James Franco Tattles About That Infamous Night With Lindsay Lohan

James FrancoI know that if you don't like something, you're supposed to stop paying attention to it so it will go away, but I can't help it, you guys: WHAT THE HELL IS GOING ON WITH JAMES FRANCO?

It's just ... seriously, what is his deal? Between that sweaty, creepy half-naked selfie he posted then promptly deleted and his leaked attempt to hook up with a 17-year-old girl, which may or may not have been a publicity stunt, I can't tell if he's embroiled in some Andy Kaufman-esque performance or if he's legitimately unhinged. And now a couple months after publicly slamming Lindsay Lohan's infamous "sex list" ("I can’t believe she put me on that private list, she’s so delusional!"), James Franco has published a short story in Vice titled "Bungalow 89," and it's a name-dropping hot mess in which describes his night with Lindsay.

Excerpt: She said, “Open the door, you bookworm punk blogger faggot.”


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Franco's short story, which is probably presented as fiction just so he can be a giant douche without getting sued, presents Franco as something of a gentleman when a lonely Lohan came calling:

We’re not going to have sex. If you want to come in, I’ll read you a story.

So chivalrous! Except he should have just slept with her instead of publishing this garbage, because it's .... well, here, let me pull some quotes from "Bungalow 89" for you.

Out my window, above the red ceramic tiles of the Spanish roofs, just to the left, was the billboard owned by Gucci, so close it was essentially part of the hotel, and on it was my oversize face, for, you see, I was a model for their fragrances, clothes, and eyewear.

She knocked on the door. She was in her pajamas. She had bare feet.

Once upon a time a guy, a Hollywood guy, read some Salinger to a young woman who hadn’t read him before. Let’s call this girl Lindsay. She was a Hollywood girl, but a damaged one. I knew that she would like Salinger, because most young women do. I read her two of the Nine Stories, “A Perfect Day for Bananafish” and “For Esmé—with Love and Squalor.” “Bananafish” was great because it has a nagging mother on the other end of the phone line, nothing like Lindsay’s real mother, but still, the mother-daughter thing was good for her to hear.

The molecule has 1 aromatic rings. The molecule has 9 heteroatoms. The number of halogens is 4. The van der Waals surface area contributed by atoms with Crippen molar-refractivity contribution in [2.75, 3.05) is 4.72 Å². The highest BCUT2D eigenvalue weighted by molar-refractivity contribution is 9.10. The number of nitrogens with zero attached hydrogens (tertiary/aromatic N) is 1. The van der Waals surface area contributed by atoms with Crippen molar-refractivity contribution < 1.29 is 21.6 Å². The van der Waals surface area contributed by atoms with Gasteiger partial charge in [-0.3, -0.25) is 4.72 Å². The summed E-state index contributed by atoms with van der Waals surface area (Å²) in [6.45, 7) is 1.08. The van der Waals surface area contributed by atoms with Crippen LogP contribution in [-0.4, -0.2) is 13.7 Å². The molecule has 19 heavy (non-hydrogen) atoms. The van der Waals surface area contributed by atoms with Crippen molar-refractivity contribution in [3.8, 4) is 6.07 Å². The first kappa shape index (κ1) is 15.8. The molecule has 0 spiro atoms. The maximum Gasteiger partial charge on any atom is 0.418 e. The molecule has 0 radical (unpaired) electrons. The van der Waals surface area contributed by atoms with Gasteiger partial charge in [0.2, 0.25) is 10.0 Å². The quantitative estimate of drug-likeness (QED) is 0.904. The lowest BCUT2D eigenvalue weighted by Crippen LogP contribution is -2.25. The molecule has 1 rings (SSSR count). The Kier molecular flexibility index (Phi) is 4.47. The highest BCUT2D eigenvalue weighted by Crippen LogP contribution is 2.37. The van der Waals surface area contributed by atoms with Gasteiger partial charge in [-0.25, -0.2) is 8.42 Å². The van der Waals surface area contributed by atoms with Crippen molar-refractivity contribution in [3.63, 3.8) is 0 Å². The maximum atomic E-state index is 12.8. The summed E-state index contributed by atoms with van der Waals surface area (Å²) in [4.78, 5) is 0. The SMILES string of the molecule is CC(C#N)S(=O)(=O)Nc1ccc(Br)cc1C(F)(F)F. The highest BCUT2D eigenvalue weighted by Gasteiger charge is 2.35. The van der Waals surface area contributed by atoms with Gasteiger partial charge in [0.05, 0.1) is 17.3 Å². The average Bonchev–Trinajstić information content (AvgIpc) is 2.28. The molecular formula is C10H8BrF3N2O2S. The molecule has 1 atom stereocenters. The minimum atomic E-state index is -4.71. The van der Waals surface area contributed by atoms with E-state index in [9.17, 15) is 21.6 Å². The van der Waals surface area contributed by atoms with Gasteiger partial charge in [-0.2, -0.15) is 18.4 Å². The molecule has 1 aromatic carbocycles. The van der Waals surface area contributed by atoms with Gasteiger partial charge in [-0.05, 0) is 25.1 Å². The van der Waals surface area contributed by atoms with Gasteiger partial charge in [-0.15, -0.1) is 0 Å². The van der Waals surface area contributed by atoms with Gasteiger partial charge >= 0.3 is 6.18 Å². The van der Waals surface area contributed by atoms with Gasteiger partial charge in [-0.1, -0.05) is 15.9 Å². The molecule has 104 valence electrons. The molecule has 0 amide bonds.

And what do we say about all this obsession with innocence? Salinger would be a companion to young women, real young women, for years, and then, one fateful night, he would sleep with them and the friendship would end. After that, after he fucked them, they were no longer the innocent ones running through the rye to be caught before they went over the cliff. They had gone over, and he had been the one to push them.

Now we were lying in bed. I wasn’t going to fuck her. She had her head on my shoulder. She started to talk. I let her.

I ran my fingers through her hair and thought about this girl sleeping on my chest, our fictional Hollywood girl, Lindsay. What will she do? I hope she gets better. You see, she is famous. She was famous because she was a talented child actress, and now she’s famous because she gets into trouble. She is damaged.

James Franco the gentleman goes on to describe Lohan as "an out-of-control vehicle running on fumes," and quotes her story about having sex with "a big-schnozzed, big-dicked, drunk motherfucker." But perhaps my favorite part is when he dreams about meeting a demon who lives on the power of celebrity:

You are immortal and live on forever, on the screens and in the minds of the peoples. Your physical self lives above their heads, in the dream hotels, in the chateaus of rarefied space, and your spirit inhabits their minds, while your teeth and cock feed on their bodies.

So ... yeah. James Franco. What a stand-up guy. What an amazing font of creativity. What a philosopher. What a ... massive insufferable sack of famewhoring pretension.

What do you think of Franco's "story"?

Image via jamesfrancotv/Instagram

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